It's a great idea to make your video as short and succinct as possible, because no one wants to spend time in watching a long and tedious video. Don't hesitate to delete some unnecessary pauses like an "um", "uh" spoken constantly by the interviewee during an interview. Alternatively, you can use some cutaways to overcome these awkward moments or close gaps between dialogues. By doing so, the conversation between interviewee and interviewer seems to be more smoothly.

Have a channel? Here’s how to create your own custom URL

If you have a YouTube channel, did you know that you can create your very own custom URL? Well, so long as you qualify. This is super useful for channel owners as it allows you to create an easy-to-remember URL – for example, In order to be eligible for this name change, you’ll need:

  • At least 100 subscribers to your channel
  • Your channel needs to be at least 30 days old
  • Have an uploaded photo as a channel icon
  • Have uploaded channel art Once approved, you can change capitalization and accents whenever you share your URL; and, if you want to change it you’re allowed to remove a custom URL from your channel up to 3 times a year. Back how to create your custom URL though, once signed in you’ll need to:
  • Click on settings, and then Advanced under your account name:
  • If you see You’re eligible for a custom URL (under channel settings), select the link next to it
  • Next, you’ll see the list of approved for custom URLs that you can choose from – if the text is in the gray box it can’t be changed, but you could be able to add a few letters or numbers to it #YouTube tips & tricks: creating your very own custom URL #videomarketingClick To Tweet

Bonus Material

If you're making the training video to sell on a disc, adding bonus material to the DVD is a good way to elicit sales other than just views from a free online audience.

  • Videomaker often includes pdfs of stories that correspond with the subjects on the videos, as an extra bonus. We sometimes throw in subscriptions, free material like sound effects or appropriate production forms from the Videomaker Book of Forms.
  • If your How To video is part of a series, package 4 to 9 techniques or subjects together and make sure they all have the same graphics and look for uniformity.
  • If the training videos are online only, be sure to add links to other training videos in that series or post a list of other series you sell.

Check out Examples Online

As mentioned earlier, there are lots of examples of training videos or How To videos online that you can learn from, both good and bad. Critique them for how you think you'd learn to do the technique yourself.

  • Are they too sloppy? Can you understand what the message is implying? Do you feel confidant that you can do the process they are teaching? Is it rushed or does it drag to much? Does it have a busy backdrop or distracting background? [image:blog_post:28226] Thai Foodcast, a multi-part cooking series, was put together by a couple former Videomaker staffers right in their home during a few weekends. They cleared an area in their living room of furniture and decoration, put up Asian bamboo backdrop to enhance the show's theme, and used an average mic and two lights. The look of the main introduction is always the same in every segment for consistency with this simple backdrop, then they shoot closeup cutaways of the food cooking in their tiny kitchen, and the presentation is on a folding table covered with a nice solid-colored tablecloth. It's one of many very simple examples to check out. [image:blog_post:28227]"Chromatography Tips & Tricks", from Don Curo of La Habra, CA, is another example you'll find on our website from our old contest series. Don's training video exemplifies how important it is to gather all the right tools and demonstrate the techniques just right to train someone for a possibly dangerous mission. His video trains technicians how to assemble parts necessary to work on a gas chromatograph and he needed to be precise in his instructions and warnings. After watching this, I felt I could confidently "install a column into a split-splitless inlet" on a gas chromatograph, too.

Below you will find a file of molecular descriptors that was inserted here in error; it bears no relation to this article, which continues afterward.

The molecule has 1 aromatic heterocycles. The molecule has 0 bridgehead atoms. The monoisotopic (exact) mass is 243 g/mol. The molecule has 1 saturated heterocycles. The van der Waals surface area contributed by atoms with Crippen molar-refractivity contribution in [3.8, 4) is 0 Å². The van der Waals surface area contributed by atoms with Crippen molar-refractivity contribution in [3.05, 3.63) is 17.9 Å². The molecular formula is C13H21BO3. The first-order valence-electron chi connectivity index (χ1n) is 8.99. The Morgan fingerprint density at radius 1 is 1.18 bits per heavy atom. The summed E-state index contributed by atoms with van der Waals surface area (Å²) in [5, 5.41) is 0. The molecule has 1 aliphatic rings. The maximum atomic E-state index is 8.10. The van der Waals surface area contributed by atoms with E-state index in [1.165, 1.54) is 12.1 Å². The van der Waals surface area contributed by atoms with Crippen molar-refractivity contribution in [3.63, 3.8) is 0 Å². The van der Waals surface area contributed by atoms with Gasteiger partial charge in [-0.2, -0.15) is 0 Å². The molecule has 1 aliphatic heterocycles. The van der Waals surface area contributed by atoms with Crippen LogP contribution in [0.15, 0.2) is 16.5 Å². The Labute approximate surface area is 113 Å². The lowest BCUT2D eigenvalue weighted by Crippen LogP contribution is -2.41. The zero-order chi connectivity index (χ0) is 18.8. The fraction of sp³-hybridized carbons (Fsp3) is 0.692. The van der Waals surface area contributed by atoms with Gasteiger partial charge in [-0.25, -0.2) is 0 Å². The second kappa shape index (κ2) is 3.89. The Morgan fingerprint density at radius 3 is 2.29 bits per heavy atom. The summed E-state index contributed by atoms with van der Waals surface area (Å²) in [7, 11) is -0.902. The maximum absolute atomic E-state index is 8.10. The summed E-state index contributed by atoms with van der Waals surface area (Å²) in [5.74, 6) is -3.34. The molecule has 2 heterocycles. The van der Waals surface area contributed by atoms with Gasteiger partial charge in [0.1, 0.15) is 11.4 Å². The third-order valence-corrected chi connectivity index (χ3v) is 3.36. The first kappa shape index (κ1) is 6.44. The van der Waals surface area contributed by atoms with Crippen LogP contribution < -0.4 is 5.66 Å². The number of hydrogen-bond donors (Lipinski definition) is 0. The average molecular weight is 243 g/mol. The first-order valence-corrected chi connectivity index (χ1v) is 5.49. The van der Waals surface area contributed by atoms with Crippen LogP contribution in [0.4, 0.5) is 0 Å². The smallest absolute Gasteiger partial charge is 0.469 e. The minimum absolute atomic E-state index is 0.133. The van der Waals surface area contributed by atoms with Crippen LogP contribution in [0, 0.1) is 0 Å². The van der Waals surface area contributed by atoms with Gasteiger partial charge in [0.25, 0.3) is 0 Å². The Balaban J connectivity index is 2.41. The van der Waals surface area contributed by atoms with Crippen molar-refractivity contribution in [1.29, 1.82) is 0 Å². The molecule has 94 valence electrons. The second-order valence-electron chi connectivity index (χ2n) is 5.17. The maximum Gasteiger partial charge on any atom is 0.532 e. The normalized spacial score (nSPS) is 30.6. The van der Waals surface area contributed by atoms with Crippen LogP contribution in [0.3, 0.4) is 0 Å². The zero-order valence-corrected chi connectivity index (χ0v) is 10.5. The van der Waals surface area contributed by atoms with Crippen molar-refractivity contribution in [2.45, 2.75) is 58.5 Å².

Add Simple Graphics

From an Open Graphic that tells the audience what you are demonstrating to a Closing Graphic that tells them where to go for more, graphics are essential for all training videos. Even the easiest entry-level consumer video editing programs can make simple titles nowadays.

  • Every How To video should have an Open – even if it's the simplest white type over a black background.
  • A closing graphic with your name and/or website ties the whole piece together, especially when video sharing online.
  • Like the backdrop for your video, your graphics should be easy to read, and not too busy. You can learn proper titling techniques from many Videomaker features.
  • Leave the graphic up long enough to read through twice – not too long, definitely not too short.
  • Make bullet point lists within the body of your video when you are prepping a tool list, like we do in this training video on "How to Make your Own Car Mount".
  • You can place graphics over video, rather than a solid background, if you keep the video simple, soft or defocused.
  • Never use a busy background with wild graphics.
  • Make bullet point graphics to drill home ideas, techniques or to emphasize steps.
  • Bullet points are also good for recaps.